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Monday, January 16, 2012

What if the long run is now? What if this is as good as it gets? What if the graph below is true? is true.


PerpetualCynic said...

That's the problem with economics, it isn't a science. Too much ideological theory (with silly assumptions) and not enough answers to real problems. Sure, that's the nature of dealing with the actions of humans, but the discipline isn't a science, as the recent Fed minutes showed us, laughing at the possibility of the "great recession". You guys make the weathermen look good.

Randall Parker said...

You should find yourself very uncomfortable to know that I agree with most of what you say here.

But I think we know enough to see what is happening to the welfare state and entitlement mentality. See Greece and Europe in general.

PerpetualCynic said...

I believe the problem is that to what extent(s)? Japan has quite the large debt/gdp.

You guys can always say something is a problem but rarely provide a solution. Let me guess, cut spending? On what? By how much? Or maybe raise taxes? For whom? By how much? But how many within your discipline don't agree? Sciences (generally) don't have this problem.

Randall Parker said...

I can only speak for myself. You correctly point out that economics is not an exact science. I wish it were. It is not. But take out a $100 bill and put it on the sidewalk. What would physics say is going to happen to that money? Then what would economics say?

I would adopt the Bowles-Simpson plan lock, stock and barrel. All tax expenditures would be DOA and Martin Feldstein estimates that would save $1 trillion per year in perpetuity. That's economics. If you don't like that then we are talking politics and my profession can't help there (except the public choice people to tell you why politicians act as they do). Our tax code is a political document and not an economic document. I would reverse that and there is a juicy number of what can be gotten with tax reform.

I would also adopt the Paul Ryan plan since our future and that of Europe's and our actuarial future is all about entitlements, entitlements and entitlements. All the rest is details.

I realize this is not like talking about the laws of gravity, but that is the nature of the discipline. If people don't agree with me that's fine. It would be a boring world to know it all. All we can do is weigh the evidence and the credibiltiy of the argument and let the market place of ideas sort this stuff out. All opinions are not created equal.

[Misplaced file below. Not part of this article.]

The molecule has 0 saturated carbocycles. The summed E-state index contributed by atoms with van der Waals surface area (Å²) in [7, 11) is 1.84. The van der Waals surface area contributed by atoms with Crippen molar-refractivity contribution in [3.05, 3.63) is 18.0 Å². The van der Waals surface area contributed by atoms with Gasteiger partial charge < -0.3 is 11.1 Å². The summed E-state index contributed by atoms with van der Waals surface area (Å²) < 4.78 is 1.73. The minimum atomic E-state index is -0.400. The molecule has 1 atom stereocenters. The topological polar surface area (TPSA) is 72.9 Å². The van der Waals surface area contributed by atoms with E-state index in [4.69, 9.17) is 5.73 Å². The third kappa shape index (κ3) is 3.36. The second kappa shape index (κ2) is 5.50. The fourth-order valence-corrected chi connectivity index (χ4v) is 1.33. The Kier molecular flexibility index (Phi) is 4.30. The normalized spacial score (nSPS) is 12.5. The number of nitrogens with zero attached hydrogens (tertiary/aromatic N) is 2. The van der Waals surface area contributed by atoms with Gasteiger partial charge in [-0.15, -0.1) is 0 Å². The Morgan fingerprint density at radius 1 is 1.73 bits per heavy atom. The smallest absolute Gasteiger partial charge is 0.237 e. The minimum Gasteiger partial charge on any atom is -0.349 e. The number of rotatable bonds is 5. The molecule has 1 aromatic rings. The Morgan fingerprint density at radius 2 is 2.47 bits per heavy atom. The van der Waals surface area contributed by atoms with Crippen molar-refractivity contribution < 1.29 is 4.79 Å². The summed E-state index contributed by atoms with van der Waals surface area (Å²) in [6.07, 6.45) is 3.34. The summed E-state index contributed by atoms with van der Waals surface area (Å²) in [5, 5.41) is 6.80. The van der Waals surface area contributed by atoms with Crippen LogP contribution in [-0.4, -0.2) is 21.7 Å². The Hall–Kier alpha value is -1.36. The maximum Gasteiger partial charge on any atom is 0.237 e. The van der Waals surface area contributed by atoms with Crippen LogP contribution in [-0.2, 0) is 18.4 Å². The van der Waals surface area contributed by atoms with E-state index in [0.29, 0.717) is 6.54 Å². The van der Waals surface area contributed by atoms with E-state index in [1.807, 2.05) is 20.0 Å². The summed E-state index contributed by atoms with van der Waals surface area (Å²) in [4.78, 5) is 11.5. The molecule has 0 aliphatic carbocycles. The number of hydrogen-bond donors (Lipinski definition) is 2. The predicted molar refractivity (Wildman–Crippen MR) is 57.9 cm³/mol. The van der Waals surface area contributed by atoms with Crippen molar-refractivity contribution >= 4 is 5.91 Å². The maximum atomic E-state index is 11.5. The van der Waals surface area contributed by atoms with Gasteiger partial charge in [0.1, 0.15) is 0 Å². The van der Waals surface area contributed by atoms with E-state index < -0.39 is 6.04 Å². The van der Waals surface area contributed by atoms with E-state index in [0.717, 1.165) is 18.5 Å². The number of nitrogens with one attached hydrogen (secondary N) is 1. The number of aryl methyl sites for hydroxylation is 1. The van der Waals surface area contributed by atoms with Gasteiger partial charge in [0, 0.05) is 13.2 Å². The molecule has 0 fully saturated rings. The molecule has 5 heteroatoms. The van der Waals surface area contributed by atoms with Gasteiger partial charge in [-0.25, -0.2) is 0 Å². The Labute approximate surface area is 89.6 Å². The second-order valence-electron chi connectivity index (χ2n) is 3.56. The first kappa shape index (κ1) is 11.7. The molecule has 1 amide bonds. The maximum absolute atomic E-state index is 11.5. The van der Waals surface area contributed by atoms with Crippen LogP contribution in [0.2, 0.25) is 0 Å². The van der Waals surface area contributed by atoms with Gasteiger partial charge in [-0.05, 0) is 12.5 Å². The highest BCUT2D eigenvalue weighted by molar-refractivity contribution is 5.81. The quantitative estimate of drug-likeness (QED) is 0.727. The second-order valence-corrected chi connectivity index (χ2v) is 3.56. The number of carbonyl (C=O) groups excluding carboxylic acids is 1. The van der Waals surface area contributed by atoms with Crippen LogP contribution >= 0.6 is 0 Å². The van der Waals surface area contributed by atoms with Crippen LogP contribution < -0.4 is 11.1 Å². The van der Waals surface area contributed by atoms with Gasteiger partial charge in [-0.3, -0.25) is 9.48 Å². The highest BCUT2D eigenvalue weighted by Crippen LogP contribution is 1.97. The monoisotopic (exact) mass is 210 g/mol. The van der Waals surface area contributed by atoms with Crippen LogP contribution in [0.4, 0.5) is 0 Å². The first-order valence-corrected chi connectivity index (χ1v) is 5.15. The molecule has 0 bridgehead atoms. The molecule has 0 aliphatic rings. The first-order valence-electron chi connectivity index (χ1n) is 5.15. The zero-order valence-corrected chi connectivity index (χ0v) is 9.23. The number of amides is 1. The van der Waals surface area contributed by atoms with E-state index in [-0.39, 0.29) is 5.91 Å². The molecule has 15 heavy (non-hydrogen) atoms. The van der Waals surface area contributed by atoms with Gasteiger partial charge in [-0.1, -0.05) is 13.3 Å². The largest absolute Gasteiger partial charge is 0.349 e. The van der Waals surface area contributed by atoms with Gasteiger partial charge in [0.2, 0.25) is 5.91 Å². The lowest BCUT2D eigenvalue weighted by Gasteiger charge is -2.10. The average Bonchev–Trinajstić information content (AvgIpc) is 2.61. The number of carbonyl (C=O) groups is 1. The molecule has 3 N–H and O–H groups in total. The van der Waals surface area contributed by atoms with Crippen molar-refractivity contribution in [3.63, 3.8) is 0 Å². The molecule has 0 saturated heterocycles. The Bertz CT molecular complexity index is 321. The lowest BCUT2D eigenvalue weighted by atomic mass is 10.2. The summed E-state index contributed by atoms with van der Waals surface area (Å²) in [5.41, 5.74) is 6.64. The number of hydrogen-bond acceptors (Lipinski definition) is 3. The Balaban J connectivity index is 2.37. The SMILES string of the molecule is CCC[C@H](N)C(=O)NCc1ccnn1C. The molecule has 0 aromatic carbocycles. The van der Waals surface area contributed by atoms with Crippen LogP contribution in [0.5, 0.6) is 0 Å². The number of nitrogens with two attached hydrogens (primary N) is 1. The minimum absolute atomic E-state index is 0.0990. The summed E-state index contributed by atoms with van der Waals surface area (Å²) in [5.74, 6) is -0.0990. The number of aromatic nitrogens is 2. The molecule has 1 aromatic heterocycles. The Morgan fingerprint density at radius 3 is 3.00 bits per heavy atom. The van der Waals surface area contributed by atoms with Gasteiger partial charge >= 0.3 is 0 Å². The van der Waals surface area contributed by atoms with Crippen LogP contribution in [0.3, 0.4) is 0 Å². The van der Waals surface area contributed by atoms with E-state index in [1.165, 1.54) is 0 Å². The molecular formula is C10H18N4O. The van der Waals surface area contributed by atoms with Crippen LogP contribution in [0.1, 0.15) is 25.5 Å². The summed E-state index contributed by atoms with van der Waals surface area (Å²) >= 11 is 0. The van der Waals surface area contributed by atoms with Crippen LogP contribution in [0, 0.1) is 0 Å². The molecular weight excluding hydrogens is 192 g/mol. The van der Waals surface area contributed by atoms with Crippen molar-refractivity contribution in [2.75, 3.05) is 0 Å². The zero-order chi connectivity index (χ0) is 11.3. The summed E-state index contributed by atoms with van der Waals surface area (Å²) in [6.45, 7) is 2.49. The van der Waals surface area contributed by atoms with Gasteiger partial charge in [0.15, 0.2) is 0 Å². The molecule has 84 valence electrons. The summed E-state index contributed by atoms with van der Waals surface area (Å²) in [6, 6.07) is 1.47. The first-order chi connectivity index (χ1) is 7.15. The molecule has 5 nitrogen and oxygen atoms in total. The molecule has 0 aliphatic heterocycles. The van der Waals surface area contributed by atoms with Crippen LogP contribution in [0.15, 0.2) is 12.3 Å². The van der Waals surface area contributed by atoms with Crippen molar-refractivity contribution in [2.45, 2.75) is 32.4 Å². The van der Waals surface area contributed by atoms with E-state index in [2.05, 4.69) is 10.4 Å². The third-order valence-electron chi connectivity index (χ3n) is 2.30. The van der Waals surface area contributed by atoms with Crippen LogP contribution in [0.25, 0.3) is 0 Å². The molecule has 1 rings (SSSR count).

ArrrrrghDeeee said...

"But take out a $100 bill and put it on the sidewalk. What would physics say is going to happen to that money? Then what would economics say?"

Depends on the economics:
Adam Smith would say the invisible hand will decide the ultimate fate of that money. J.F.Nash would say do what is best for yourself given the expected payoffs of those around you. Friedman would undoubtedly say you are "free to choose", but if you choose to pick up the $100, to smooth it out intertemporally as it is a temporary increase in income. Lucas would say don't let $100 bills from your past dictate your decision with this new $100 bill. Levitt will somehow relate your picking up the money to an increase in abortions and ultimately a decrease in crime for the year 2036. Marx and Engels would say to return the money to the government who is best suited to decide how to allocate the money amongst everyone. Stiglitz would assert the phantom $100 is a market failure due to information asymmetries resulting in a non-Pareto efficient outcome (until the government steps in). Coase and Posner would likely analyze the potential legalities of taking possession of said currency in order to best decide a course of action. Fama, Malkiel, and Samuelson would say that the $100 bill isn't even really there or someone would have already picked it up. Hayek would say the money laying on the street is due to over-regulation and excessive government meddling. Based on the economics of Robert Mugabe, that $100 would provide you the ability to purchase an egg........for about the next hour. Prescott would say it probably doesn't even matter what happens to the money as the $100 is only nominal. Pigou would analyze the effects on others involved with taking the money or not. Mankiw would say the effect of picking up the $100 would not be felt for some time as the effect of the short-run income fluctuation would be sticky. Thinking that as long as one has the ability to walk and pick up the money (which undoubtedly means that one can afford healthcare), one probably already has too much money, Krugman would probably say to give it to a neighbor in need. Bernanke would probably say to give it to a bank "in need".

Just a little laugh for you, nice to catch you on the web Dr.

Randall Parker said...

Who is better than you? That is absolute classic.